The wide-ranging interests of staff in the School allows students to study in depth a variety of topics from across the mediaeval worlds, both East and West, from Late Antiquity through to the Later Middle Ages.
The Graduate Diploma, M.Litt. and M.Phil. courses share the following taught elements:
In the course of two semesters students complete two 40-credit modules and two 20-credit modules.
I. Sources and Source Criticism(40 credits) - Core module addressing the nature of different kinds of sources and the problems of interpreting them, to be taught in 2012-13 by Professor Robert Bartlett. This course is designed to foster basic research skills, including bibliography, source criticism, Latin, and seminar skills. Examined by a portfolio of assessed papers.
a) Special Topic in Mediaeval History (40 credits) - on a major subject of the student's own choice, comprising class-work or individual tutorials, as appropriate. Examined by a portfolio of assessed papers. Topics covered in Special Topics in recent years include:
Living with the Lion: Themes in Scottish Mediaeval History. (40 credits) This module explores key themes and texts in the study of mediaeval Scotland, particularly concerning elite culture and the power structures of the kingdom. This course will enable postgraduate students to develop conceptually advanced ideas about the medieval kingdom, as well as gain essential skills in comprehension, source criticism and methodology. In addition to this, the module will expose students to major and pivotal debates in Scottish historiography by directing students to consider issues that have preoccupied scholars in this field.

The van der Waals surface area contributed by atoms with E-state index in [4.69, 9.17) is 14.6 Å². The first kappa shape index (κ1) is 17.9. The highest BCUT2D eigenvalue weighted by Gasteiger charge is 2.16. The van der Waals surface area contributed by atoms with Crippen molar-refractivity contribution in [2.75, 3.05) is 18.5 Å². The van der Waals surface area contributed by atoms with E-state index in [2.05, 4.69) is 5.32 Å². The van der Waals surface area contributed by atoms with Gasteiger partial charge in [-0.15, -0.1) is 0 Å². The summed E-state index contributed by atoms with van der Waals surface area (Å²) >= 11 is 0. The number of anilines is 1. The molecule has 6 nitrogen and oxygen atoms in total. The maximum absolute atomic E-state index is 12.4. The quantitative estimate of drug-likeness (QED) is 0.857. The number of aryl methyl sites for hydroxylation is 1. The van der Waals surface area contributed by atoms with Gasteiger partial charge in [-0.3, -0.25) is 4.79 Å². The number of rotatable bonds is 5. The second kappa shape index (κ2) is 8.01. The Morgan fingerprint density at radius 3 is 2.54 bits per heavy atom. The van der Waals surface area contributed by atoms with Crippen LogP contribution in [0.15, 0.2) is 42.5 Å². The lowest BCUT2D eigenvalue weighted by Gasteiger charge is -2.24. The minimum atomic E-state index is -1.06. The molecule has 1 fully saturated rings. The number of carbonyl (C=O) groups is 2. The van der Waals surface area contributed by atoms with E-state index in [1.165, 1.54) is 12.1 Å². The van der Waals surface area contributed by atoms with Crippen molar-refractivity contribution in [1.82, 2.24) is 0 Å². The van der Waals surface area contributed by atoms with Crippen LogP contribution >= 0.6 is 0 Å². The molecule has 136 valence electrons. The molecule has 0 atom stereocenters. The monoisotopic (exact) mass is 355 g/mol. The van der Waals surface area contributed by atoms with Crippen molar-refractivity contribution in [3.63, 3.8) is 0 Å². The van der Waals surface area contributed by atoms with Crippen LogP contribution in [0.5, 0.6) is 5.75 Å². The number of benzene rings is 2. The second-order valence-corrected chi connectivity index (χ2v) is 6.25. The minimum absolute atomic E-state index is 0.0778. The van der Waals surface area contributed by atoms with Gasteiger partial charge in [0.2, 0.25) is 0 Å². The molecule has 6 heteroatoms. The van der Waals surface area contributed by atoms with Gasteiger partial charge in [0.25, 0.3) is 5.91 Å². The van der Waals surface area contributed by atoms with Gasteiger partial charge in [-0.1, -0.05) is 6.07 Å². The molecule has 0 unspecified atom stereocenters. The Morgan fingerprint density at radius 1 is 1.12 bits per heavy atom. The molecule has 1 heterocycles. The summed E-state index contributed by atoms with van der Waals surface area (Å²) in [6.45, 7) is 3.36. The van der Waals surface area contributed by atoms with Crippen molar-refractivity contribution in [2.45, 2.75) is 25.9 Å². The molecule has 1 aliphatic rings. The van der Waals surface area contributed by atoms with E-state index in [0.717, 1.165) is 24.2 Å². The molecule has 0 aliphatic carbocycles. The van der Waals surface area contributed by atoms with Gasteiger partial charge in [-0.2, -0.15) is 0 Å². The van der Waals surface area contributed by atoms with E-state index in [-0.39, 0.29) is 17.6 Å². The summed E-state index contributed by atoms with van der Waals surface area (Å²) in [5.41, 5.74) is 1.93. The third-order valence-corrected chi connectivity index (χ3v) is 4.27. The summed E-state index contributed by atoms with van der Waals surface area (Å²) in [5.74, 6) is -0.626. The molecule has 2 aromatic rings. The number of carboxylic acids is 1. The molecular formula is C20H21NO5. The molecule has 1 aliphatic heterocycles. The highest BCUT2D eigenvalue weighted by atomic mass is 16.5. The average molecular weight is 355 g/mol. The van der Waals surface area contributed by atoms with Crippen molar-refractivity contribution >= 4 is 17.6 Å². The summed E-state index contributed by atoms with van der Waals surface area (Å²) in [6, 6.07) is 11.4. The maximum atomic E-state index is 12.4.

Students whose interests do not fall within any of these fields will work via individual tutorials on a subject selected in consultation with the postgraduate co-ordinator and the appropriate tutor within the School.
III. Paleography (20 credits) - an introduction to the study and transcription of mediaeval manuscripts.
IV. Historical Skills and Sources (20 credits) This will normally involve a one semester introduction to reading Latin for historians. Training in other languages can also be arranged.
Having successfully completed the taught part of the programme, students will be admitted to the dissertation stage. With the help of a personal supervisor, they will research and write a 15,000-word dissertation on a topic of their choice. The dissertation will be submitted on 31 August.
A good 2.1 UK Honours Degree (or overseas equivalent). If first language is not English, an IELTS 7.0/TOEFL 100IB score is required.
No work experience is required.
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